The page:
The word “new” always attracts attention. As a society, we’re always looking for what’s new. That new paint color that’s going to transform a room. That new cooking gadget that will help you reach Master Chef status. Or that new hairdo that completely changes your outlook on life.
In our industry, products that are new to the customer’s eyes are what draws them through the store. They may come for the potting soil and 4-Step program they need, but “new” adds more to their shopping cart.
Sometimes I wonder if we play up “new” enough. In apparel, you can often tell what’s new because of seasonal changeovers. But when it comes to plants, it’s hard for customers to know what’s new.
Is it important? I think it is, particularly in certain areas, like the houseplants department. New and trendy containers, new plant arrivals and new accessories can all be played up, giving customers a talking point in their house. For example, a hip new container could definitely elicit an “ooh, where’d you get that?” from a customer’s visiting friend, creating a word-of-mouth opportunity. Or it could just put a smile on your customers’ face.
It’s also important from a logistical point-of-view. New varieties can often be more compact, allowing more to be displayed on the bench. They can have better disease resistance and longer blooming times than similar, older varieties. These improvements can give customers the chance at better gardening seasons.
Fortunately in this issue we have a little bit of all of this. For example, every year we train our sights on the newest products displayed at IGC Show in Chicago at Navy Pier. This year was no different, as Chris Beytes, Ellen Wells and Jen Zurko roamed the floor at IGC to see what’s new. You can read all about it and see the video they shot at www.greenprofit.com (did you forget we had a new website?). Ellen also received The Garden Center Group’s picks for best new products at the Farwest Show in Portland, Oregon. From those, you can decide if any of them are right for your mix.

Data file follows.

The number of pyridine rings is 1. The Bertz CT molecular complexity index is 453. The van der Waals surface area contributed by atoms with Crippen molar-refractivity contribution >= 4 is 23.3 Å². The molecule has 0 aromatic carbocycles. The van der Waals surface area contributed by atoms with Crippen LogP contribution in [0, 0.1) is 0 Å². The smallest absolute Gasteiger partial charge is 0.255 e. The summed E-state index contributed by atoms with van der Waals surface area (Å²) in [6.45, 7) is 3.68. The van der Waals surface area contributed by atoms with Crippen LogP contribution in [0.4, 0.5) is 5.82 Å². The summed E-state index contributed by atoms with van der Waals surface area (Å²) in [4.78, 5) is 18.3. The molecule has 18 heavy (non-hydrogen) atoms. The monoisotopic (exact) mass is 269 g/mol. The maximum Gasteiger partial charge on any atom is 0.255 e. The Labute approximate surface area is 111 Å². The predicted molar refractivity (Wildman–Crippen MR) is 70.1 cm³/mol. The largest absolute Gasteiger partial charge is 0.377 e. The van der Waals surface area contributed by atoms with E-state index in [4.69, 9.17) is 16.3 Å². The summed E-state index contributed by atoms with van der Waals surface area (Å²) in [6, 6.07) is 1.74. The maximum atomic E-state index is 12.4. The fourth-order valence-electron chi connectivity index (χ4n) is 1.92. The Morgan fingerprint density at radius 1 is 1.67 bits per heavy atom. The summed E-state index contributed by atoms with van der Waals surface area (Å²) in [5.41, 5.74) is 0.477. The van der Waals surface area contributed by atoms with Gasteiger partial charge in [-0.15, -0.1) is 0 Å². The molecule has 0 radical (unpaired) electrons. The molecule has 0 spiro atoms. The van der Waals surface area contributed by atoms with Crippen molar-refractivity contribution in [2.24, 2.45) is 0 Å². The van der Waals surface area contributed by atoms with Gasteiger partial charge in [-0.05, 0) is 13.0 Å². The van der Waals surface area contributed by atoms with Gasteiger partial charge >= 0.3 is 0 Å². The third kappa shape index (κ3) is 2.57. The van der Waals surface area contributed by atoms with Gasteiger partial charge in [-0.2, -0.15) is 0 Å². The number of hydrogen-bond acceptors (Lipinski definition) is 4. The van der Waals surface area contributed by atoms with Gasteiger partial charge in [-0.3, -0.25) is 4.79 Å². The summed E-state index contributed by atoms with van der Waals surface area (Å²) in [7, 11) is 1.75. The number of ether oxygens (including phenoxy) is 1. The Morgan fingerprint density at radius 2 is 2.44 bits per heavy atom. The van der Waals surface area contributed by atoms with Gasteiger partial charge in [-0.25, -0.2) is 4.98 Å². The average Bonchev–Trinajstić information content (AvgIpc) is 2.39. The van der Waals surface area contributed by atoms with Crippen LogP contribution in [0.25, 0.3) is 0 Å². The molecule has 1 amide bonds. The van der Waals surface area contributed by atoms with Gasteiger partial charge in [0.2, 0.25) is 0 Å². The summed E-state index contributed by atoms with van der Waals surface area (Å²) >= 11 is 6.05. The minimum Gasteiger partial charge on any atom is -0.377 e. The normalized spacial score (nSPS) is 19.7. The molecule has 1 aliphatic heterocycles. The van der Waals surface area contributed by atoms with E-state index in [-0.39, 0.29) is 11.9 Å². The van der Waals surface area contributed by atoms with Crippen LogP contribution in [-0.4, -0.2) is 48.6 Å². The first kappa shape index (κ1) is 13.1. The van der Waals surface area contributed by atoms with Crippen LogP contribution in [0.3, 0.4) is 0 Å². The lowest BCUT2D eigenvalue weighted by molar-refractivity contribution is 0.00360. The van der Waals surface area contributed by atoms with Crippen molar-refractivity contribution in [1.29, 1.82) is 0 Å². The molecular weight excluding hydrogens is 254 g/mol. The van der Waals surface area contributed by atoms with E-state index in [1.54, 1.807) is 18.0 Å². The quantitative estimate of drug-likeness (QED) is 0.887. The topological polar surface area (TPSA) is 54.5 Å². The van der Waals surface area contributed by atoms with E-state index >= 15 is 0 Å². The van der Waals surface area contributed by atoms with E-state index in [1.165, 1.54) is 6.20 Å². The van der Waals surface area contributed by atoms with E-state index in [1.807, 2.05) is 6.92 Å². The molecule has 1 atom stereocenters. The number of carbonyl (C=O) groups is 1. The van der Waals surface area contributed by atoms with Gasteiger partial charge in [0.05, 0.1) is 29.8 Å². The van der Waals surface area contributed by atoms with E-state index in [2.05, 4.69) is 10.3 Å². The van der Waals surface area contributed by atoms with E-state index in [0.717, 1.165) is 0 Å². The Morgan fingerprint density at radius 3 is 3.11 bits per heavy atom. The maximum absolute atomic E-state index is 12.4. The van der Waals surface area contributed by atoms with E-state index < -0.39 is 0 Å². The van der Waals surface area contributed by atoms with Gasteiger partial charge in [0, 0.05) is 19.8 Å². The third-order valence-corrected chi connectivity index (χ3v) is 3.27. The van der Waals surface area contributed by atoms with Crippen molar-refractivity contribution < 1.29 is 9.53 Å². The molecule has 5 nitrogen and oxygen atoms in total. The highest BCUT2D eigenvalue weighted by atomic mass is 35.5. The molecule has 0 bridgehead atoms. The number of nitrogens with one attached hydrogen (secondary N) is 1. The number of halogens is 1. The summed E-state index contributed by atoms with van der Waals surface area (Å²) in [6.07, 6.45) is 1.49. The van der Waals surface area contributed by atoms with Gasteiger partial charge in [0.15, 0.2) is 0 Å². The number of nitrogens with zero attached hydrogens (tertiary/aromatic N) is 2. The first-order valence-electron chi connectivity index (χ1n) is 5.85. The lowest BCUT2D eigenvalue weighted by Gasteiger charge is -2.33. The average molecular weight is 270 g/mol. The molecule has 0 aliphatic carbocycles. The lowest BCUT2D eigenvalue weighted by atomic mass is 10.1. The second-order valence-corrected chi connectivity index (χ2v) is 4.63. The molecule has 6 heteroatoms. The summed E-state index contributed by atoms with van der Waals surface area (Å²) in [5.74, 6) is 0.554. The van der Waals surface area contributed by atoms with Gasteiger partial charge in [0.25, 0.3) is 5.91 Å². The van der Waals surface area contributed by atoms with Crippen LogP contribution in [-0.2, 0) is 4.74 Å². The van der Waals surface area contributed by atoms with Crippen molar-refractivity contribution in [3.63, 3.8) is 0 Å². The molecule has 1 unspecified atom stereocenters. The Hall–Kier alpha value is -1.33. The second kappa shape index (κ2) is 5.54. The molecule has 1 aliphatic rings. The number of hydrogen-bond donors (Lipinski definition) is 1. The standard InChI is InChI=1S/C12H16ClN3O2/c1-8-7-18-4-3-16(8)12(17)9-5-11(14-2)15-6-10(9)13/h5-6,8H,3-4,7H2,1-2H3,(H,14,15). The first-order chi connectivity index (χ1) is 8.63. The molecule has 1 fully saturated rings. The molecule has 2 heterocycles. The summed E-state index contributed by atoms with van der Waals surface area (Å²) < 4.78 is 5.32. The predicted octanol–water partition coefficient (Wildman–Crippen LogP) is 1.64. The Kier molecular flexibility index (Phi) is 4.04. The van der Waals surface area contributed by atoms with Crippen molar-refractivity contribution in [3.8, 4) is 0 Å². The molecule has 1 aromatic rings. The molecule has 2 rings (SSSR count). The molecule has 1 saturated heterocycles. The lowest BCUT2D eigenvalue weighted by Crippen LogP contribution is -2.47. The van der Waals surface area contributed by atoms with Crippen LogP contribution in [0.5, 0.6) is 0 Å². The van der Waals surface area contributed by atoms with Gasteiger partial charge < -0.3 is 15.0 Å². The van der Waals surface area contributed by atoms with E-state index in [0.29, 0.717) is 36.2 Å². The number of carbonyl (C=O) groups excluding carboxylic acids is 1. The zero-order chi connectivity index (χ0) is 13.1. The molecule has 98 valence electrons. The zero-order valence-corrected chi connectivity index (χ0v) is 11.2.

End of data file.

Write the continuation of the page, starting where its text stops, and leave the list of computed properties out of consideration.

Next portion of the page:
When it comes to new varieties, we featured them in our Spring Trials coverage in July and August. However, now we’ve gone more in-depth with some of the new introductions because the best way to sell them is to craft a story around them. To that end, we asked the breeders to tell us more about how these varieties came about—their origin stories, if you will—and to highlight their best features. Don’t forget to turn to the GrowerTalks side if you need to know how to grow these varieties, too.
And when it comes to new, sometimes it’s a new look to give customers a different viewpoint. That’s what Hicks Nurseries on Long Island is doing. At 165 years old (that’s right, 165), this business is still going strong, and we asked freelancer and garden retail veteran Diana Stoll to find out what (and who) is new there.
The whole store can’t be full of new products, but you can infuse a shot of “new” into each department, giving customers a reason to wander the store and load up their carts. GP